The structure rests on a foundation of 490 pilings that have been drilled 30 meters (98 ft) below ground. The deep pilings provide stability against strong winds, gravitational pull, and seismic pressures that arise due to the incline of the building. Of the 490 pilings, 287 are 1 meter (3 ft 3 in) in diameter and 20 to 30 meters (66 to 98 ft) deep, and 203 are 60 centimeters (24 in) in diameter and 20 meters (66 ft) deep. All 490 piles are capped together using a densely reinforced concrete mat footing nearly 2 meters (6.6 ft) deep. Some of the piles were only initially compressed during construction to support the lower floors of the building. Now they are in tension as additional stress caused by the overhang has been applied.

The core of the Capital Gate was built using jumping formwork, also known as climbing formwork. The center concrete core had to be specially designed to account for the immense forces created by the building's angle of elevation, or camber. The core contains 15,000 cubic meters (20,000 cu yd) of concrete reinforced with 10,000 metric tons of steel and uses vertical post-tension and was constructed with a vertical pre-camber. This pre-camber means the core was constructed with a slight opposite lean. As each floor was installed, the weight of the floors and diagonal grid, or diagrid, system pulled the core and slowly straightened it out. The core contains 146 vertical steel tendons, each 20 meters (66 ft) long, which are used for post-tension.

3. Sheikh Zayed Grand Mosque

Photo: Wikipedia
Photo: Wikipedia

The Sheikh Zayed Grand Mosque is located in Abu Dhabi, the capital city of the United Arab Emirates. The largest mosque in the country, it is the key place of worship for daily prayers. During Eid, it was visited by more than 41,000 people.

The mosque's architect Yusef Abdelki took inspiration from a number of sources: the Abu al-Abbas al-Mursi Mosque in Alexandria, designed by Mario Rossi in the 1920s; the Badshahi Mosque in Lahore, Pakistan; and other references of Persian, Mughal, and Indo-Islamic architecture. The dome layout and floorplan of the mosque was inspired by the Badshahi Mosque. Its archways are quintessentially Moorish, and its minarets classically Arab.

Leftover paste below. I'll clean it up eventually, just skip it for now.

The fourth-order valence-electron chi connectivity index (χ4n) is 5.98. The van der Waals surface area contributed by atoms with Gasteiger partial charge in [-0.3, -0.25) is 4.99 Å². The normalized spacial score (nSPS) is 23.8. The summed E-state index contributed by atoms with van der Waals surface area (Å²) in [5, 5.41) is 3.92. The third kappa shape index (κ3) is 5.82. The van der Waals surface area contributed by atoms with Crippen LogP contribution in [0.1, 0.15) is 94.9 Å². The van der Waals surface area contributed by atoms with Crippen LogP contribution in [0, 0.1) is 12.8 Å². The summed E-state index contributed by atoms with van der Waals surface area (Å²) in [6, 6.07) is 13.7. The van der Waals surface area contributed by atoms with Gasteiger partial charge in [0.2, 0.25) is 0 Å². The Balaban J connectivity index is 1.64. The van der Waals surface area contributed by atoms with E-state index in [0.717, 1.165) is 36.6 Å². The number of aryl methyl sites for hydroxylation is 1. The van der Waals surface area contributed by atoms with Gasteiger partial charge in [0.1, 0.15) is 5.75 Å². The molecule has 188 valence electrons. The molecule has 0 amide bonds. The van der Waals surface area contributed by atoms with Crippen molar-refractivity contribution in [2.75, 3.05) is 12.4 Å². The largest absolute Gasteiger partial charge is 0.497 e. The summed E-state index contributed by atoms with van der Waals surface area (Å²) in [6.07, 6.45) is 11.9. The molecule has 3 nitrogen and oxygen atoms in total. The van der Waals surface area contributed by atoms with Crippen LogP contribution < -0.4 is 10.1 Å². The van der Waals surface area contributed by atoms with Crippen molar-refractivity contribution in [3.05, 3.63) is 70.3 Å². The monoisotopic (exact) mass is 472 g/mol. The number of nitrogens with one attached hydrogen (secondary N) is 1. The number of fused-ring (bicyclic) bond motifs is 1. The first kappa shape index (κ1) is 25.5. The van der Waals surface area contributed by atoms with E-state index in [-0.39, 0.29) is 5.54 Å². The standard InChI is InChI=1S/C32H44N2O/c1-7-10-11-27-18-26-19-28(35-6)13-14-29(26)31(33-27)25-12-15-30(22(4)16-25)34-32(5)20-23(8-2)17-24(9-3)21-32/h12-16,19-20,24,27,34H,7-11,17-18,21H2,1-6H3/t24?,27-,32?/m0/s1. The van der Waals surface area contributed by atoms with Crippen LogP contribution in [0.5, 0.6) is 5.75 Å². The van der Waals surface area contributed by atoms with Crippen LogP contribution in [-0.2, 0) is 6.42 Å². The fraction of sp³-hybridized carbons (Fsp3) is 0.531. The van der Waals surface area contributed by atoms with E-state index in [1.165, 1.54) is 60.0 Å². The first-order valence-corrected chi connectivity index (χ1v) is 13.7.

In a joint-venture between Italian contractors Impregilo and Rizzani de Eccher, more than 3,000 workers and 38 sub-contracting companies were conscripted in its construction. The mosque was completed under a second contract by a Joint Venture between ACC and Six Construct (part of Belgian company BESIX Group) between 2004 and 2007. Natural materials were chosen for much of its design and construction due to their long-lasting qualities, including marble stone, gold, semi-precious stones, crystals and ceramics. Artisans and materials came from many countries including India, Italy, Germany, Egypt, Turkey, Morocco, Pakistan, Malaysia, Iran, China, United Kingdom, New Zealand, North Macedonia and the UAE.

4. Etihad Towers

Photo: Wikipedia
Photo: Wikipedia

Etihad Towers is a complex of buildings with five towers in Abu Dhabi, the capital city of the United Arab Emirates.

The towers are located opposite the Emirates Palace hotel and feature offices, apartments and a hotel. The estimated cost for the construction was 2.5 billion Dirhams. Towers 2 and 5 topped out in November 2010.